I have enjoyed Deaver writing as William Jefferies. This was no disappoint. Juicy read.
Probably not one of Deaver's best, but still a good story with several of his signature twists and surprises.
I got the impression that this was a first book. There were a few continuity errors, and he got some names mixed up more than once. It was a readable story, but not one that enthralled me. I am going to give this author a couple of more tries, and if I don't enjoy his other works more, I probably wont' read any more of him
Indy film maker John Pelham is making a documentary on an old neighborhood discovers that SOMEONE wants the past to stay buried. He's willing to burn down the whole area and Pelham with it, to keep the secrets.
This is a typical, but entertaining crime novel. There is a fire in Hell's Kitchen in New York. The first person accused is an elderly woman and obviously innocent. If you enjoy this kind of pulp fiction, you will like this book.
A film maker decides to make a documentary about Hell's Kitchens residents. He is on his way to continue interviewing Ettie Washington when a fire destroys her tenement. Ettie is arrested for having the fire set but Pellam doesn't believe she is guilty and sets out to find proof. Very good book
Can't get with this author.
John Pellam, site locator for the movies, finds himself in trouble in Hell's Kitchen.
Deaver has never let me down and this one was good!
John Pellam made a name for himself as a director before a stint in San Quentin took him off the fast track. Since his release he's been shooting a documentary about New York's Hell's Kitchen, which he hopes will propel him back into the career that skidded south after he ran afoul of the law. Pellam has found the star of his new film, one Ettie Washington, who has lived in the neighborhood for decades and is the perfect voice to tell the story of an area that's losing its old-time seediness to urban gentrification. But then Ettie's tenement goes up in a blaze that kills a small boy and puts her right in the public eye--as a suspect.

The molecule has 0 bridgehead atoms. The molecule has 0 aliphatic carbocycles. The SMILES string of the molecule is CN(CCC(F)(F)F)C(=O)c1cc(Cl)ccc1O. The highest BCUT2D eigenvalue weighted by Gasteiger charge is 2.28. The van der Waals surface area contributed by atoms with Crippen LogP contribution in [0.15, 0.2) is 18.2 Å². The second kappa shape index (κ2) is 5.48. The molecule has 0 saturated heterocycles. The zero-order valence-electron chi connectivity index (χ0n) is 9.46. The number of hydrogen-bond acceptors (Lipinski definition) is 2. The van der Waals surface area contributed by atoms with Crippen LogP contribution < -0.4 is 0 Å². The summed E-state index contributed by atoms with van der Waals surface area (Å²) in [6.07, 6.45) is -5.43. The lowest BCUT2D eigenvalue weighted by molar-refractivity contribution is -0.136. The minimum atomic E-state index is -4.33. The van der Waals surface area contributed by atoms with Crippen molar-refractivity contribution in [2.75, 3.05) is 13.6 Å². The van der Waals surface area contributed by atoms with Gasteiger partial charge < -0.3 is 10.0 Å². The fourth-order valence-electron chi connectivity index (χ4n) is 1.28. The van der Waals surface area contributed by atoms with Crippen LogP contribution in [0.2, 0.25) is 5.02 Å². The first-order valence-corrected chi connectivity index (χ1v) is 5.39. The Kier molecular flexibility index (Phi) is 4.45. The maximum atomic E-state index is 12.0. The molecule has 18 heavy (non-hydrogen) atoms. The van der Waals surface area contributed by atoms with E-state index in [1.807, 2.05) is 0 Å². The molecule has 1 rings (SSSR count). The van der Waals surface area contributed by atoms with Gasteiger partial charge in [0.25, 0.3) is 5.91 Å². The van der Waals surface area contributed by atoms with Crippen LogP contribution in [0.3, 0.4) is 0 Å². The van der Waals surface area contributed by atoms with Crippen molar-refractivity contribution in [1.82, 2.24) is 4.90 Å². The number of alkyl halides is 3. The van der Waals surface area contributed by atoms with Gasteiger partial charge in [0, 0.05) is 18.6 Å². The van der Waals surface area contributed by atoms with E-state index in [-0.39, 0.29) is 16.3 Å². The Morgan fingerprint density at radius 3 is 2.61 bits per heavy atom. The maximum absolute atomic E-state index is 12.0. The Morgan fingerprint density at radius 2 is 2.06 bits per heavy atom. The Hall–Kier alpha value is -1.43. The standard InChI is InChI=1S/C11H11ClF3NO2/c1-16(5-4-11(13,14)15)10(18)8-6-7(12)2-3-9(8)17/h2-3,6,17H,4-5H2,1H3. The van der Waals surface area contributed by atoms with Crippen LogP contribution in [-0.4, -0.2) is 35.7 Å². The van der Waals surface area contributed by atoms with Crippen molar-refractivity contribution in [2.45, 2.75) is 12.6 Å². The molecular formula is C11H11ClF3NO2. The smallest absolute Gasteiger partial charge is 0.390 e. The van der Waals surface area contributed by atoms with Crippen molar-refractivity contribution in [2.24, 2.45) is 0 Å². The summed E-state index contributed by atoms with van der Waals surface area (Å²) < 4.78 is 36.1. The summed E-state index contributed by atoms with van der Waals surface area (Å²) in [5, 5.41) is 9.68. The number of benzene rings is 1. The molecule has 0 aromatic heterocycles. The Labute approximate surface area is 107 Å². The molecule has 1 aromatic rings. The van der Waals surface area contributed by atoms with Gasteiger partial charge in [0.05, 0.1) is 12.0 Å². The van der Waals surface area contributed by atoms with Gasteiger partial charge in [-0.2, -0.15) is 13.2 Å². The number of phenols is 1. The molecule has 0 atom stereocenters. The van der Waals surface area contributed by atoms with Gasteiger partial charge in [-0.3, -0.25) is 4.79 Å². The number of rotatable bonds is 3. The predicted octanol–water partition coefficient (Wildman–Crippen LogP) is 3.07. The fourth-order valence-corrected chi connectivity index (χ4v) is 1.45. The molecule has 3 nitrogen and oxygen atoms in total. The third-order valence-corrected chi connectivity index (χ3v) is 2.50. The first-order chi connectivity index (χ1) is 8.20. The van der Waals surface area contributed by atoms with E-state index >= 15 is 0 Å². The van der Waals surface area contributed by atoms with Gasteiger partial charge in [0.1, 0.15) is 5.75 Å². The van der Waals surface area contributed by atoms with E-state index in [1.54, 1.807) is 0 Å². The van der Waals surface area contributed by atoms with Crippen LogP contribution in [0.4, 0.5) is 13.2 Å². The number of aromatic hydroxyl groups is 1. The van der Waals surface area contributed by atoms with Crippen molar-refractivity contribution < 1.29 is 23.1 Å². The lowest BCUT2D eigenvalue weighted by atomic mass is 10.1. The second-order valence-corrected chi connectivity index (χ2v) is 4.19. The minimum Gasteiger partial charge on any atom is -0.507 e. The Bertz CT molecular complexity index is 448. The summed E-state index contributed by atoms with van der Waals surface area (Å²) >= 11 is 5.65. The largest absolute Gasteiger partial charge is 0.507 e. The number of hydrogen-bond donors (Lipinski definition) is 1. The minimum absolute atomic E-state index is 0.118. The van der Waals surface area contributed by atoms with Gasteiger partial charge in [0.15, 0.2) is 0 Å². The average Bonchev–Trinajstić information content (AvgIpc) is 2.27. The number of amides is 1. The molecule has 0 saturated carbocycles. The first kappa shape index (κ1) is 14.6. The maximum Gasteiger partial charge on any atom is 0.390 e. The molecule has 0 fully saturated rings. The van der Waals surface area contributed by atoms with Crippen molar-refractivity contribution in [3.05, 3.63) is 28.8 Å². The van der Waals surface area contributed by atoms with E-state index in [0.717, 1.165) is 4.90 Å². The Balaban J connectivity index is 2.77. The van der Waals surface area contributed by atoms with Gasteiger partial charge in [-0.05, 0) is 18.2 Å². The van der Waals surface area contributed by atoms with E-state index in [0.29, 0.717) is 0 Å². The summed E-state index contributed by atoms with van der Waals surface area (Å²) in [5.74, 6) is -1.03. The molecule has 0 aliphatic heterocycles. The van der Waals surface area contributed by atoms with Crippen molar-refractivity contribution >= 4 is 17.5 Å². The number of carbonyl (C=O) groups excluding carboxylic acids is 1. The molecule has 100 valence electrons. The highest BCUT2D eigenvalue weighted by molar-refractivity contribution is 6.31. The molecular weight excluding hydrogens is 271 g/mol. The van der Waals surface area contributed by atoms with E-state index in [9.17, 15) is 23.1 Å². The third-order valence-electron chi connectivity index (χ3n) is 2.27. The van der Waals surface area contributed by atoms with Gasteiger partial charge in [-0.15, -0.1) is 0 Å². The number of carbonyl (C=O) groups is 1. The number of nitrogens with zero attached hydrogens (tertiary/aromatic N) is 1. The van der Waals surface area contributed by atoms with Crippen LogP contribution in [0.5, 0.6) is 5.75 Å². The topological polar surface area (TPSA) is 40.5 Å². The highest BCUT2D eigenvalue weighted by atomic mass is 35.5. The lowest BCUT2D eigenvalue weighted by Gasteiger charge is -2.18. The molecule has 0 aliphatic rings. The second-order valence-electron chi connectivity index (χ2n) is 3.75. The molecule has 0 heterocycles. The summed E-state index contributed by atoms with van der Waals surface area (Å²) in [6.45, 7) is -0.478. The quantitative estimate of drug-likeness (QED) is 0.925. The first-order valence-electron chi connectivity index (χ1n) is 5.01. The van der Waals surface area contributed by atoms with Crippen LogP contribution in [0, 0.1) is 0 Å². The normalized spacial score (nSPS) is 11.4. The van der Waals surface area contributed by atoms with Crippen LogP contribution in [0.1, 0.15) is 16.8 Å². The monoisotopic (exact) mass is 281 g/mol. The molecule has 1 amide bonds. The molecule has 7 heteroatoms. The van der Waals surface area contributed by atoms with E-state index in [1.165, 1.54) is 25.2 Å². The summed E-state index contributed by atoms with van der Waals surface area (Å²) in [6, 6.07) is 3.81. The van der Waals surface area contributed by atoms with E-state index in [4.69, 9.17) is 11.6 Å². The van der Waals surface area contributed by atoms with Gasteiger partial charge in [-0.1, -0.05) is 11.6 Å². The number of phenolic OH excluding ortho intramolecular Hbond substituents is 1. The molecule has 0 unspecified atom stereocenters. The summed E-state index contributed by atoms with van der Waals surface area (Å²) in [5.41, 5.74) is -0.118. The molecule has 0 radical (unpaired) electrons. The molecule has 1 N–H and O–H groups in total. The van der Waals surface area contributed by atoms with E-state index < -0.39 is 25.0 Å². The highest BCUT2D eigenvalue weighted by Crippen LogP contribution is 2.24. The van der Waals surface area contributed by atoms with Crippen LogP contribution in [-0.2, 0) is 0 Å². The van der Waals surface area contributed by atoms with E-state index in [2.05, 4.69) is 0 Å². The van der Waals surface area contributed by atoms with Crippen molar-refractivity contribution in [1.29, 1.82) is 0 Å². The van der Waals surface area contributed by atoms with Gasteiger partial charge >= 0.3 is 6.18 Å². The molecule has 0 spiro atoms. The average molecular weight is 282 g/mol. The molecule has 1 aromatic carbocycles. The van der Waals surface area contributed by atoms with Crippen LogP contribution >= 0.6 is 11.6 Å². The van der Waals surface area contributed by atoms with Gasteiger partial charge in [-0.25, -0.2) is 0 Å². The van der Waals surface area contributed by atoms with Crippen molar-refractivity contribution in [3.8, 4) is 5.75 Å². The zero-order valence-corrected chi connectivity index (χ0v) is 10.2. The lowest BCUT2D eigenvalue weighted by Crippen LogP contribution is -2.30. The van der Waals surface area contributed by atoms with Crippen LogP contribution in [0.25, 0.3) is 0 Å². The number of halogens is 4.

Edgar Award-nominated Deaver exposes the brutal side of the Big Apple as John Pellam, a former Hollywood location scout, takes to the streets of Hell's Kitchen to film a documentary. Pellam is on his way to check on one of his interviewees, an elderly woman named Ettie, when he smells smoke and sees flames engulfing Ettie's tenement. Unfortunately, Pellam can't get near her fifth floor apartment, and she jumps out the window to land on a pile of trash bags. Pellam soon finds that Ettie is the prime suspect in the arson; she's kept in prison after another resident dies of injuries suffered in the fire. In an attempt to exonerate Ettie and uncover the true culprit who has been lighting fires around the city, Pellam ends up talking to some unnecessarily grouchy detectives, fire investigators and local thugs.
Every New York City neighborhood has a story,but what John Pellam uncovers in Hell's Kitchen has a darkness all its own. The Hollywood location scout and former stuntman is in the Big Apple hoping to capture the unvarnished memories of longtime Kitchen residents such as Ettie Washington in a no-budget documentary film. But when a suspicious fire ravages the elderly woman's crumbling tenement, Pellam realizes that someone migh want the past to stay buried.
As more buildings and lives go up in flames, Pellam takes to the streets, seeking the twisted pyromaniac who sells services to the highest bidder. But Pellam is unaware that the fires are merely flickering preludes to the arsonist's ultimate masterpiece, a conflagration of nearly unimaginable proportions, with Hell's Kitchen-and John Pellam-at its blackened and searing epicenter.
An exlibrary book that was removed from circulation at our local library. Still in good condition